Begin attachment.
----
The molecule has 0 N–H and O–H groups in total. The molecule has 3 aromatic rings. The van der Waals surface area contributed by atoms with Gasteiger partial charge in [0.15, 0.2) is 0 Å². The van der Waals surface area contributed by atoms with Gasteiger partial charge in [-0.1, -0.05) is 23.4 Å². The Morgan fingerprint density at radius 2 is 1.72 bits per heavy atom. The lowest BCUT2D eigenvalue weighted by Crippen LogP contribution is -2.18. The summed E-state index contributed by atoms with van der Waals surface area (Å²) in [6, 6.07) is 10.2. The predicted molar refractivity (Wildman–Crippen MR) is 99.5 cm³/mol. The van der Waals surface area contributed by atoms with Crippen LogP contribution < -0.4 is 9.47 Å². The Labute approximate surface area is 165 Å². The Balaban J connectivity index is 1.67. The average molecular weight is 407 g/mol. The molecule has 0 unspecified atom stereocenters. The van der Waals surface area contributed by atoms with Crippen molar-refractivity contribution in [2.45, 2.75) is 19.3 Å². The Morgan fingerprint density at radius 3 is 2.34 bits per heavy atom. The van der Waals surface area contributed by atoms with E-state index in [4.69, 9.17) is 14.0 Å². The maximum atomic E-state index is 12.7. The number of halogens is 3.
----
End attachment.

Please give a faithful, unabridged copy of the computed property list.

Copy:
The molecule has 0 N–H and O–H groups in total. The molecule has 3 aromatic rings. The van der Waals surface area contributed by atoms with Gasteiger partial charge in [0.15, 0.2) is 0 Å². The van der Waals surface area contributed by atoms with Gasteiger partial charge in [-0.1, -0.05) is 23.4 Å². The Morgan fingerprint density at radius 2 is 1.72 bits per heavy atom. The lowest BCUT2D eigenvalue weighted by Crippen LogP contribution is -2.18. The summed E-state index contributed by atoms with van der Waals surface area (Å²) in [6, 6.07) is 10.2. The predicted molar refractivity (Wildman–Crippen MR) is 99.5 cm³/mol. The van der Waals surface area contributed by atoms with Crippen LogP contribution < -0.4 is 9.47 Å². The Labute approximate surface area is 165 Å². The Balaban J connectivity index is 1.67. The average molecular weight is 407 g/mol. The molecule has 0 unspecified atom stereocenters. The van der Waals surface area contributed by atoms with Crippen molar-refractivity contribution in [2.45, 2.75) is 19.3 Å². The Morgan fingerprint density at radius 3 is 2.34 bits per heavy atom. The van der Waals surface area contributed by atoms with E-state index in [4.69, 9.17) is 14.0 Å². The maximum atomic E-state index is 12.7. The number of halogens is 3.